Virtual Nature Trail

Scientific name: Trillium grandiflorum
Common name: 
Large flowered trillium

(Information for this species page was gathered in part  by Sherri Fawcett for Biology 220W (Spring 2004) at Penn State New Kensington).

The large flowered trillium (Trillium grandiflorum) is the most common of the 39 described trillium species. The "tri-" prefix of the scientific and common name refers to the triplet pattern of both the leaves and flower petals of this plant. The "large flower" or "grandiflorum" refers to the substantial size of the species' white to pink flower petals (which are 1.5 to 2.0 inches long) relative to the only somewhat larger pointed, broadly diamond-shaped leaves (which are 3 to 6 inches long). Trilliums are monocot plants like grasses even though they have a very non-monocot pattern of leaf venation.

 Trillium grandiflorum blooms in the early spring (April though June) depending on local site conditions. On our Nature Trail, the T. grandiflorum which is most abundant down-slope along the Wildflower Trail, blooms in mid to late April. Plants are typically found in large, colonial masses in rich, relative neutral pH soils in the filtered light (partial shade) conditions of the forest floor under an established deciduous forest canopy. Trillium grandiflorum is a perennial wildflower that grows from an extensive and very long lived (up to 30 years!) rhizome. The above-ground plant stands 10 to 18 inches tall and has a whorl of three leaves above which are the similar whorl of three white to pink-colored petals. It produces a single, red berry in the fall that is 0.75 to 1.0 inches in diameter. These berries and their encased seeds are dispersed through the forest habitat primarily by ants.

Trillium grandiflorum is principally found east of the Mississippi River and from Ontario and Quebec south to Georgia. It range does extend, though, into both Arkansas and Minnesota.

The dispersed seeds of T. grandiflorum germinate in their first spring. During this first growth season the seedling produces roots but no leaves. The single cotyledon (the embryonic leaf) does not form until the second season of growth, and the true leaves (initially a single, true leaf) do not form until the third season. During these three years of growth the root rhizome is extensively growing and maturing. The familiar three leaf pattern of this plant is not observed until the rhizome has sufficiently established itself so as to be able to sustain the above ground biomass and potential energy demands of flowering and seed production. Older rhizomes tend to produce larger above ground plants and more flowers than younger, less developed rhizome systems.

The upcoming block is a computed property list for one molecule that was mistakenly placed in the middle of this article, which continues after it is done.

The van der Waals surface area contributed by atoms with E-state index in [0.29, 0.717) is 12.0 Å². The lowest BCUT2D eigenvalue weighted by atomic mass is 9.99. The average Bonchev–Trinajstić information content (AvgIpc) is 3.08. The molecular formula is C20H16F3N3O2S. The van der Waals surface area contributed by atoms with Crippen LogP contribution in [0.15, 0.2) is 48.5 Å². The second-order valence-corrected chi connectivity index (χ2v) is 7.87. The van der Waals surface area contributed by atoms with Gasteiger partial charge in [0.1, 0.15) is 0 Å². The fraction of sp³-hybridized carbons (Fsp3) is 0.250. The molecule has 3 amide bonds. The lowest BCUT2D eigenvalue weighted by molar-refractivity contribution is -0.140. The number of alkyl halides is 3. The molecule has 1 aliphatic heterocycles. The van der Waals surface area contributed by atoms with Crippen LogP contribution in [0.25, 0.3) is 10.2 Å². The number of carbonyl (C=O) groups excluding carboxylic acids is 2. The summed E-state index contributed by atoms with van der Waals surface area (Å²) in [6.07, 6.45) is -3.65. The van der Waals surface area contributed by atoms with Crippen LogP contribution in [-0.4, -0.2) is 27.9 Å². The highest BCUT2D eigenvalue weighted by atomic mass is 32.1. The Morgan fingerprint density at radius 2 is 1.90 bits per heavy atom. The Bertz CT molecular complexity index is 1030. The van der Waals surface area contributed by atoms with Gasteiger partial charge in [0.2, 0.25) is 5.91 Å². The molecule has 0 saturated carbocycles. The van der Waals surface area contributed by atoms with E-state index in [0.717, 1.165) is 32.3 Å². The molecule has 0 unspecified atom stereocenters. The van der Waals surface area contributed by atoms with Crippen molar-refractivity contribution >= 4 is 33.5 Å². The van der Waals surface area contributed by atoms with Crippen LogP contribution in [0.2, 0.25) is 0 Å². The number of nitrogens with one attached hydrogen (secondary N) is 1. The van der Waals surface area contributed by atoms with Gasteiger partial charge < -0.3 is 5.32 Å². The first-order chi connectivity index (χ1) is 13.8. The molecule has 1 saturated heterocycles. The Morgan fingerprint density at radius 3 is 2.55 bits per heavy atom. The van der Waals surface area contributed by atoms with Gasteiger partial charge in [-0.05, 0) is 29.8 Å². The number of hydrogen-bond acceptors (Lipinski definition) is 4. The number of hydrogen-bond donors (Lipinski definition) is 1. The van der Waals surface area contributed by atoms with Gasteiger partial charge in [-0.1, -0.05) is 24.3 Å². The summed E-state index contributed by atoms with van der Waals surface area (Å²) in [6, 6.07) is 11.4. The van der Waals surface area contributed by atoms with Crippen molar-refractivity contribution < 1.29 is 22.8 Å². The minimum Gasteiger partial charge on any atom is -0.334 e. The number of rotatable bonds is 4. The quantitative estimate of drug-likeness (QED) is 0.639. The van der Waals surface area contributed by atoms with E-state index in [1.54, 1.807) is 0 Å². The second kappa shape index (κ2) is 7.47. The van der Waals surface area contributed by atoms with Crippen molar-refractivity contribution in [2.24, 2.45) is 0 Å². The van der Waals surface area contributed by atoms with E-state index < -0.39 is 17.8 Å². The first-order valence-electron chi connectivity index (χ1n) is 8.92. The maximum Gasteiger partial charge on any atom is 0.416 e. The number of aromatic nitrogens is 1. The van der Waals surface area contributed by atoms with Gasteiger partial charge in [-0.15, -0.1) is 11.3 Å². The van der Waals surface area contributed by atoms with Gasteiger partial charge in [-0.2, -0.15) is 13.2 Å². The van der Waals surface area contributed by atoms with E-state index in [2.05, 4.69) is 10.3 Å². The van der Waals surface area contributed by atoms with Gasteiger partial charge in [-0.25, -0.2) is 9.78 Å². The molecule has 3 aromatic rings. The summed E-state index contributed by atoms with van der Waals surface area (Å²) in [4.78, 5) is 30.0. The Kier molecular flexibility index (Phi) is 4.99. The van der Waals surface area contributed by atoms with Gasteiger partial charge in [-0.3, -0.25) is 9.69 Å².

Trillium grandiflorum is eaten by a variety of forest herbivores including the white tailed deer. Deer grazing, in fact, selects against taller T. grandiflorum individuals and thus results in the survival of small, often non-flowering T. grandifloras in areas subjected to heavy rates of deer browsing. Trillium grandiflorum is also very sensitive to acidic pH's. In areas affected by acid rain, the ability of this species to both  germinate and  pollinate is greatly reduced. Soil pH's below 3.6 are poorly tolerated by this species.

Native Americans used the leaves and roots of trillium for both food and for their medicinal properties. Asthma, hematuria, diarrhea, ulcersand insect stings are a fw of the conditions that were treated with whole preparations, tonics, and extracts of this plant.

The Pennsylvania State University 2002 
This page was last updated on January 29, 2005  

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